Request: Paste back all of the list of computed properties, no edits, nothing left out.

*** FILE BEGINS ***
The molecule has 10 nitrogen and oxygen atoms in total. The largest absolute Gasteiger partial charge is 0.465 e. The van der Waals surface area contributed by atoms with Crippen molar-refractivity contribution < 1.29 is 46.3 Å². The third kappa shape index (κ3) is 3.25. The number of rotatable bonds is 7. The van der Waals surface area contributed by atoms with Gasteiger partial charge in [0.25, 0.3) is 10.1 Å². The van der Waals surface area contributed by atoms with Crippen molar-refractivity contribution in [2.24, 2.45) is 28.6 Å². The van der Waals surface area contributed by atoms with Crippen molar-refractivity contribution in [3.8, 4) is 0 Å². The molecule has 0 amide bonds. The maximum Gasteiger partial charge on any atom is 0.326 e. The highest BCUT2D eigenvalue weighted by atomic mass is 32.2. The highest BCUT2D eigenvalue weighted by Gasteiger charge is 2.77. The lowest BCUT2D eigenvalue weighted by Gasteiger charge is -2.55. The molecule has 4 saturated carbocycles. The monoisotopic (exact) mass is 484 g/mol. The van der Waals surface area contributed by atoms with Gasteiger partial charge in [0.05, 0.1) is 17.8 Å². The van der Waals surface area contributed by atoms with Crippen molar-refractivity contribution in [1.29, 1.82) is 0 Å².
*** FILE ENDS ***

The molecule has 10 nitrogen and oxygen atoms in total. The largest absolute Gasteiger partial charge is 0.465 e. The van der Waals surface area contributed by atoms with Crippen molar-refractivity contribution < 1.29 is 46.3 Å². The third kappa shape index (κ3) is 3.25. The number of rotatable bonds is 7. The van der Waals surface area contributed by atoms with Gasteiger partial charge in [0.25, 0.3) is 10.1 Å². The van der Waals surface area contributed by atoms with Crippen molar-refractivity contribution in [2.24, 2.45) is 28.6 Å². The van der Waals surface area contributed by atoms with Crippen molar-refractivity contribution in [3.8, 4) is 0 Å². The molecule has 0 amide bonds. The maximum Gasteiger partial charge on any atom is 0.326 e. The highest BCUT2D eigenvalue weighted by atomic mass is 32.2. The highest BCUT2D eigenvalue weighted by Gasteiger charge is 2.77. The lowest BCUT2D eigenvalue weighted by Gasteiger charge is -2.55. The molecule has 4 saturated carbocycles. The monoisotopic (exact) mass is 484 g/mol. The van der Waals surface area contributed by atoms with Gasteiger partial charge in [0.05, 0.1) is 17.8 Å². The van der Waals surface area contributed by atoms with Crippen molar-refractivity contribution in [1.29, 1.82) is 0 Å².